America’s oldest city is a haven for art, attracting countless art lovers as well as history buffs. Founded in 1565, St. Augustine became the first European settlement in North America, and many of its historic buildings still stand and can be visited today, like the 1672 Castillo de San Marcos, the historic city gate and the Plaza de la Constitucion. Amid all of the ruins and relics of the early Spanish colony, there are a wealth of art galleries, and during the First Friday Artwalk, visitors can take a tour of each one. After exploring all of the art, and historic sites, you’ll find numerous beautiful beaches to relax on nearby.
Many say that the town of Carmel-By-The-Sea is a work of art itself. This pastel-hued oceanside village that actually started out as a funky bohemian art colony that attracted authors like Robert Louis Stevenson and photographer Ansel Adams, is filled with lush greenery, Old Spanish stucco buildings, trendy cafes and galleries, and often enshrouded in a mist of Pacific fog. It hosts over 80 art galleries that sell everything from landscape photos to modern sculptures, and it also houses four performing arts venues, the Circle Theatre, the Golden Bough Playhouse, the Sunset Center and the outdoor Forest Theater.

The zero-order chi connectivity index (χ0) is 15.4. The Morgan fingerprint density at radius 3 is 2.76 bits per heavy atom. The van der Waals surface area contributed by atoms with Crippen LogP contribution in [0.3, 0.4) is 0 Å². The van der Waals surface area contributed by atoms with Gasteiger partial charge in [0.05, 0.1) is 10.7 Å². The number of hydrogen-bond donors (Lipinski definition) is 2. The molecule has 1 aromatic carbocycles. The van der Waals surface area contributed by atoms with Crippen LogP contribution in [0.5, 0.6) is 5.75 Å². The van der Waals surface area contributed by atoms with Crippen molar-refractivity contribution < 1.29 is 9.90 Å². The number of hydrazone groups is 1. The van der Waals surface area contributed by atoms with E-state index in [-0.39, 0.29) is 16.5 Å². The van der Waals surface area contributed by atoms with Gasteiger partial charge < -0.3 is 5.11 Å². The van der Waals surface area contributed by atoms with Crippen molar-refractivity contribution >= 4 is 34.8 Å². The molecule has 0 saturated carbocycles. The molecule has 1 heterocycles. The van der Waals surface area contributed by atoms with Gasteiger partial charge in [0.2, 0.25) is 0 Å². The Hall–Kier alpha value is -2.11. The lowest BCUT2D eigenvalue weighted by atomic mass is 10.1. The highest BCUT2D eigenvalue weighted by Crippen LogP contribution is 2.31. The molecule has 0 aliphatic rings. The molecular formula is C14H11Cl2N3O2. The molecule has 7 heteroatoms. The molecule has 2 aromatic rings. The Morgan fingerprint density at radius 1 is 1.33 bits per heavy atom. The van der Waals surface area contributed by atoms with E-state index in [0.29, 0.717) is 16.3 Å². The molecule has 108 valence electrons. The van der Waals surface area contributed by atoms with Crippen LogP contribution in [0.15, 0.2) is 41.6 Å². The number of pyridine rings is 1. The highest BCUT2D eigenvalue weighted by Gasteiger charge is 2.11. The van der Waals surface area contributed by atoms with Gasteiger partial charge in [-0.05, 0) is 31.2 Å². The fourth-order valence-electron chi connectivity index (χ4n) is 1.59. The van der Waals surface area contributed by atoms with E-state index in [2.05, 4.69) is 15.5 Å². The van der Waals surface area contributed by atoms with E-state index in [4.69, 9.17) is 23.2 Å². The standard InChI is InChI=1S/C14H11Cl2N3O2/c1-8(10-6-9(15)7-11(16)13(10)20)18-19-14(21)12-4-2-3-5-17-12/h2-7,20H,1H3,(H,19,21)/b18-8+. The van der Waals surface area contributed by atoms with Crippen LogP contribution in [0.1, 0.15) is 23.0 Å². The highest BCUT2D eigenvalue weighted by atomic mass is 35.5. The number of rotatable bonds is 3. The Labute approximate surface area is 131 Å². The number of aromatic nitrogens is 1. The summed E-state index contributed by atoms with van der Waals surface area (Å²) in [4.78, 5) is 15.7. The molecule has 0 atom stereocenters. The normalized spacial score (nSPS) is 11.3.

Bisbee is a colorful historic mining town, known for its quirky character, charm and street art. Artists basically took it over in the ‘70s after the local copper industry faded away, reinventing the town as an artists’ colony. Today, it’s sometimes called “Greenwich Village West,” with a plethora of art, from classic pieces to unique, over-the-top works and lots of street art. You’ll find everything from beautifully painted murals to vehicles that have been transformed using a glue gun to mosaic walls created with broken tiles and a kaleidoscope of glass bottles. Stroll through downtown, and you’re likely to glimpse of locals dressed in Victorian attire and cars with images of hula girls, along with the opportunity to browse upscale galleries selling pricey landscapes or painted portraits. If you can be here on the second Saturday of the Month, you can join in on the art walk that showcases Bisbee’s more than 30 galleries and local musicians.